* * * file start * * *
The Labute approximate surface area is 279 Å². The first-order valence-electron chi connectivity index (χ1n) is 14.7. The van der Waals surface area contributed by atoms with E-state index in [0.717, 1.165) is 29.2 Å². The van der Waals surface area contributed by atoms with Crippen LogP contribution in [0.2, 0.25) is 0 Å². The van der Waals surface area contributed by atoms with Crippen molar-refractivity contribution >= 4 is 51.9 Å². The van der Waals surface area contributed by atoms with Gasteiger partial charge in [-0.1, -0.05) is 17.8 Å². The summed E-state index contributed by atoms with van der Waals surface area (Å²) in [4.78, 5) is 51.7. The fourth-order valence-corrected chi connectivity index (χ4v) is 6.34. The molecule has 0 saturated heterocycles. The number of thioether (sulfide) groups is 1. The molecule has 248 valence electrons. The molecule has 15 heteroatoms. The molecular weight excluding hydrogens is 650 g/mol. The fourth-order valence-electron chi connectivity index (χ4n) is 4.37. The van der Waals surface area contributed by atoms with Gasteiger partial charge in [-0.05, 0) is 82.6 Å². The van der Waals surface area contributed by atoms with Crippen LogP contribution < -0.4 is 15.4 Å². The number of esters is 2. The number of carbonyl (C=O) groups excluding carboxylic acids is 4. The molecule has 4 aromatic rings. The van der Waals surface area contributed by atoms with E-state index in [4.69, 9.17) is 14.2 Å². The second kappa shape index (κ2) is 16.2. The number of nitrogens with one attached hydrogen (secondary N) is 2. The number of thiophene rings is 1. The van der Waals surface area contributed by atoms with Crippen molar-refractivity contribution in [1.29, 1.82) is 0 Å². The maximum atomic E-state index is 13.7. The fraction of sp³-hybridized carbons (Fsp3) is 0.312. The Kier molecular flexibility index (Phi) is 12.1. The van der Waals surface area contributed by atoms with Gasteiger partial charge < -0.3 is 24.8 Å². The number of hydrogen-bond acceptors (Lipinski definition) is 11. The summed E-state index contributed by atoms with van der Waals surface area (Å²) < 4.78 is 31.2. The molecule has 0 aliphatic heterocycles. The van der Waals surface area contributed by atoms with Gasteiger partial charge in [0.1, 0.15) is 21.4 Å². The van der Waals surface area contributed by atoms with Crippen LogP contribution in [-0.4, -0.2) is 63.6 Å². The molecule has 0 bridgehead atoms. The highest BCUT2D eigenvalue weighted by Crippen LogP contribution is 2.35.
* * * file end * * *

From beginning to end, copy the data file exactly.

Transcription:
The Labute approximate surface area is 279 Å². The first-order valence-electron chi connectivity index (χ1n) is 14.7. The van der Waals surface area contributed by atoms with E-state index in [0.717, 1.165) is 29.2 Å². The van der Waals surface area contributed by atoms with Crippen LogP contribution in [0.2, 0.25) is 0 Å². The van der Waals surface area contributed by atoms with Crippen molar-refractivity contribution >= 4 is 51.9 Å². The van der Waals surface area contributed by atoms with Gasteiger partial charge in [-0.1, -0.05) is 17.8 Å². The summed E-state index contributed by atoms with van der Waals surface area (Å²) in [4.78, 5) is 51.7. The fourth-order valence-corrected chi connectivity index (χ4v) is 6.34. The molecule has 0 saturated heterocycles. The number of thioether (sulfide) groups is 1. The molecule has 248 valence electrons. The molecule has 15 heteroatoms. The molecular weight excluding hydrogens is 650 g/mol. The fourth-order valence-electron chi connectivity index (χ4n) is 4.37. The van der Waals surface area contributed by atoms with Gasteiger partial charge in [-0.05, 0) is 82.6 Å². The van der Waals surface area contributed by atoms with Crippen LogP contribution < -0.4 is 15.4 Å². The number of esters is 2. The number of carbonyl (C=O) groups excluding carboxylic acids is 4. The molecule has 4 aromatic rings. The van der Waals surface area contributed by atoms with E-state index in [4.69, 9.17) is 14.2 Å². The second kappa shape index (κ2) is 16.2. The number of nitrogens with one attached hydrogen (secondary N) is 2. The number of thiophene rings is 1. The van der Waals surface area contributed by atoms with Crippen molar-refractivity contribution in [1.29, 1.82) is 0 Å². The maximum atomic E-state index is 13.7. The fraction of sp³-hybridized carbons (Fsp3) is 0.312. The Kier molecular flexibility index (Phi) is 12.1. The van der Waals surface area contributed by atoms with Gasteiger partial charge < -0.3 is 24.8 Å². The number of hydrogen-bond acceptors (Lipinski definition) is 11. The summed E-state index contributed by atoms with van der Waals surface area (Å²) < 4.78 is 31.2. The molecule has 0 aliphatic heterocycles. The van der Waals surface area contributed by atoms with Gasteiger partial charge in [0.1, 0.15) is 21.4 Å². The van der Waals surface area contributed by atoms with Crippen LogP contribution in [-0.4, -0.2) is 63.6 Å². The molecule has 0 bridgehead atoms. The highest BCUT2D eigenvalue weighted by Crippen LogP contribution is 2.35.